I do not have a façade, what you see is what you get. God wants us to be transparent and take off all of the different masks that we wear. He did that to me when I became a follower of Jesus Christ. I had a mask that I wore at school (language, actions, etc) and another mask for my parents and another for my friends and so on. I threw all of that junk away when I was born again.

    I would love to discuss anything with you (that is descent of course) but I must advise you, I cannot be separated from the Bible. It is who I am (that is something that many on this site do not understand). The Bible leads every part of my daily life; the way that I think and speak, the actions that I take, the decisions that I make, the way I treat my wife and child. It is my existence. Here some would say “what would happen if we were to take away the Bible?”. Two things, It will never pass away (cease to be) and if I do not have a physical copy I have It hidden (stored) in my heart (memorized).

    [Admin's note: These following portions of this comment constitute "preaching." These paragraphs are attempts to announce what "God" thinks or what "God" wants, as though there is no alternative viewpoint. In my opinion, such presentations are distracting to our discussions, which (though such comments might well be motivated by a commenter's religious beliefs) should be based on what commenter's themselves think. Such comments seem to invite an endless and unproductive back and forth focused on the authenticity of such claims. Further discussion of what is starkly presented as "God's" opinion, or any quotation to any religion's Sacred Literature to the extent that it is intended to be unquestionable on any ground, is subject to pruning pursuant to the commenting guidelines regarding "preaching"].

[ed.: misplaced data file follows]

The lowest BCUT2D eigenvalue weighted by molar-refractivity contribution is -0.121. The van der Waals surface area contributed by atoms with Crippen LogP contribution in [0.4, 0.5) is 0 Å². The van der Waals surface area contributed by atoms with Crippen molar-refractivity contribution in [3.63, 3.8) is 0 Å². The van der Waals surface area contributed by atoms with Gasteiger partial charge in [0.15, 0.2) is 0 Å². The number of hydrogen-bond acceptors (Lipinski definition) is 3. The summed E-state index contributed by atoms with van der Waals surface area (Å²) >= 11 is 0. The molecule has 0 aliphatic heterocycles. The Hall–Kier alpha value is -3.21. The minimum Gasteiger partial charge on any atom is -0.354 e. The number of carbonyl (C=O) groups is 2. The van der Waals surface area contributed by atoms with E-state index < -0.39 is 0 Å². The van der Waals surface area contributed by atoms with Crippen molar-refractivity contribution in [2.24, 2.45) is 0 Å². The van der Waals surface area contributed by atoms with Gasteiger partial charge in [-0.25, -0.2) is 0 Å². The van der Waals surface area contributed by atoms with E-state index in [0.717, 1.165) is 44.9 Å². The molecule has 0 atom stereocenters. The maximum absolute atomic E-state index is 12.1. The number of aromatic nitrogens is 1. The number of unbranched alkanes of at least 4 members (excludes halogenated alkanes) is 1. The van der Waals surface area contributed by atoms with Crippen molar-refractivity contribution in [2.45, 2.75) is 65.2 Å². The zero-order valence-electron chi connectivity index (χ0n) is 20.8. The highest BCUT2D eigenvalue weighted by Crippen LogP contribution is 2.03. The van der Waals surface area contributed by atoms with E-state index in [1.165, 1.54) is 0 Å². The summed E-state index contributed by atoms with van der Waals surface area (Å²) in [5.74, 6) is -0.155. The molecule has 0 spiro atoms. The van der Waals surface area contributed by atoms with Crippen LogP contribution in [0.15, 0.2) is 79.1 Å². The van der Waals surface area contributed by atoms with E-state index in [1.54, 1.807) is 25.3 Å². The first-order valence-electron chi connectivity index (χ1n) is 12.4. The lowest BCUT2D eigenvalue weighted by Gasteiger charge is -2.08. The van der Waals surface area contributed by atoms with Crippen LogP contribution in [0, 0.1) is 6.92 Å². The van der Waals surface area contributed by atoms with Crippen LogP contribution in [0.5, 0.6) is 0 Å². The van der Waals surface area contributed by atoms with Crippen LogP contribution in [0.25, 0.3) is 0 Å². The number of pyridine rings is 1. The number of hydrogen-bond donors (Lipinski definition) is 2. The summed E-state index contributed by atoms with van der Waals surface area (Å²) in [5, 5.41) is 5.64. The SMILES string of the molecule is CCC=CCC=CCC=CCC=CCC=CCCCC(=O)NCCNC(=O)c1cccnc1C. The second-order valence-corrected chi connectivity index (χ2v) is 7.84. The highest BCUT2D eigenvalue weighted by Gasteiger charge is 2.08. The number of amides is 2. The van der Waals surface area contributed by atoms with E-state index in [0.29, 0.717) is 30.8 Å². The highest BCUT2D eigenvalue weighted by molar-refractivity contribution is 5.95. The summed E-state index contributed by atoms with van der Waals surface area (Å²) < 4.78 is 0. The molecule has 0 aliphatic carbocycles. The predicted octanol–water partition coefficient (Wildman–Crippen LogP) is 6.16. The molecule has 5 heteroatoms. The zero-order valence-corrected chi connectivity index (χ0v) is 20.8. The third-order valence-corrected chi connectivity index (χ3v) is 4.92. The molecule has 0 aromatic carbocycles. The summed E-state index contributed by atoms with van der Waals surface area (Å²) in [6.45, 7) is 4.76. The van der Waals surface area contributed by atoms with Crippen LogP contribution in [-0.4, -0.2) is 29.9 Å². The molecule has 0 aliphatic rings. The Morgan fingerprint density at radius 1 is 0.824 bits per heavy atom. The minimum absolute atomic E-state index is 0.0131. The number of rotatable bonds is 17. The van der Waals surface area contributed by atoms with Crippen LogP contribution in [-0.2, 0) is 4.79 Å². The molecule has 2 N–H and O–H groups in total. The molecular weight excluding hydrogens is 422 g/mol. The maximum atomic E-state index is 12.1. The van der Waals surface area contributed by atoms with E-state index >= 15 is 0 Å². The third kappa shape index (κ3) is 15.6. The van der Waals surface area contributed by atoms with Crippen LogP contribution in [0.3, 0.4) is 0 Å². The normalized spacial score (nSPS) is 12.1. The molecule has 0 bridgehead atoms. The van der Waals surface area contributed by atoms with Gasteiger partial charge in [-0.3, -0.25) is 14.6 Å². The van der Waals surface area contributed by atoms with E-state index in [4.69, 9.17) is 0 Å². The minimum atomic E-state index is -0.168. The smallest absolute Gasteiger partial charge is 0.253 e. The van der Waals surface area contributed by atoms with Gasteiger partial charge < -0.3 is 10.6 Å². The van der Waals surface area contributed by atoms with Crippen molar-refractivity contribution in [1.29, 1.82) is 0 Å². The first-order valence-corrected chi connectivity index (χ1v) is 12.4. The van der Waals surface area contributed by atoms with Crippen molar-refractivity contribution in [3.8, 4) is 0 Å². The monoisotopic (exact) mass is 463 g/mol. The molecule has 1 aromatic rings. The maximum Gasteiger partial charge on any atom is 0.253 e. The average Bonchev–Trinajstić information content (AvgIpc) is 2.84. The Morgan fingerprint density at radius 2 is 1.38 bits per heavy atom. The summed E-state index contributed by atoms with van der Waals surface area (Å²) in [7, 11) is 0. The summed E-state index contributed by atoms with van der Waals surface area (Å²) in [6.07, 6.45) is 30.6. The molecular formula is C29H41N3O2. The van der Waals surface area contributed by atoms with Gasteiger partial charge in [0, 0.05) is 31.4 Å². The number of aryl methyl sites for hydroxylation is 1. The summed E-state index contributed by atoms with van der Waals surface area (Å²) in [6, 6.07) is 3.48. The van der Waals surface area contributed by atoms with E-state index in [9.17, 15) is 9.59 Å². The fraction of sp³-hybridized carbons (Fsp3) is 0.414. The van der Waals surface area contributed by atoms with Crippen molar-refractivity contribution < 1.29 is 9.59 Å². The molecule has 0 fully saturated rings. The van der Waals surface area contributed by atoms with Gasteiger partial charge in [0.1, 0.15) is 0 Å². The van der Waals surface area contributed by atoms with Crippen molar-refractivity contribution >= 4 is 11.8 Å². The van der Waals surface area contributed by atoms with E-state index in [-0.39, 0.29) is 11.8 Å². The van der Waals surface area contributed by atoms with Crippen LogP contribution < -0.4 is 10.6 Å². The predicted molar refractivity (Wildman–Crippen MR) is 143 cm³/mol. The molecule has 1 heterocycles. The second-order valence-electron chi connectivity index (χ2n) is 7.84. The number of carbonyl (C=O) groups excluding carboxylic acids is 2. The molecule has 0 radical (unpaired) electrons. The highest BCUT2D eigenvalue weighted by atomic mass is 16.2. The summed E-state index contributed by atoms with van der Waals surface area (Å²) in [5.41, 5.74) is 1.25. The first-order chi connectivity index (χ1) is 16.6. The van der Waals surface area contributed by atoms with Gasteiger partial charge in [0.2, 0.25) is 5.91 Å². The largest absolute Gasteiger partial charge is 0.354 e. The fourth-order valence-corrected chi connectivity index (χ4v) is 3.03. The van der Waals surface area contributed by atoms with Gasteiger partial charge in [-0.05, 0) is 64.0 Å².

"so is God and so am I."

    "God wants us to be transparent and take off all of the different masks that we wear. He did that to me when I became a follower of Jesus Christ."

  4. Erik Brewer says:

    • Mobius 1

    The uneducated swear (spend some time with people in the real word). It is a bit of a generalization (I realize that). But for the most part, the more vulgar the language the lower the education level (get out and meet different people and you might see that).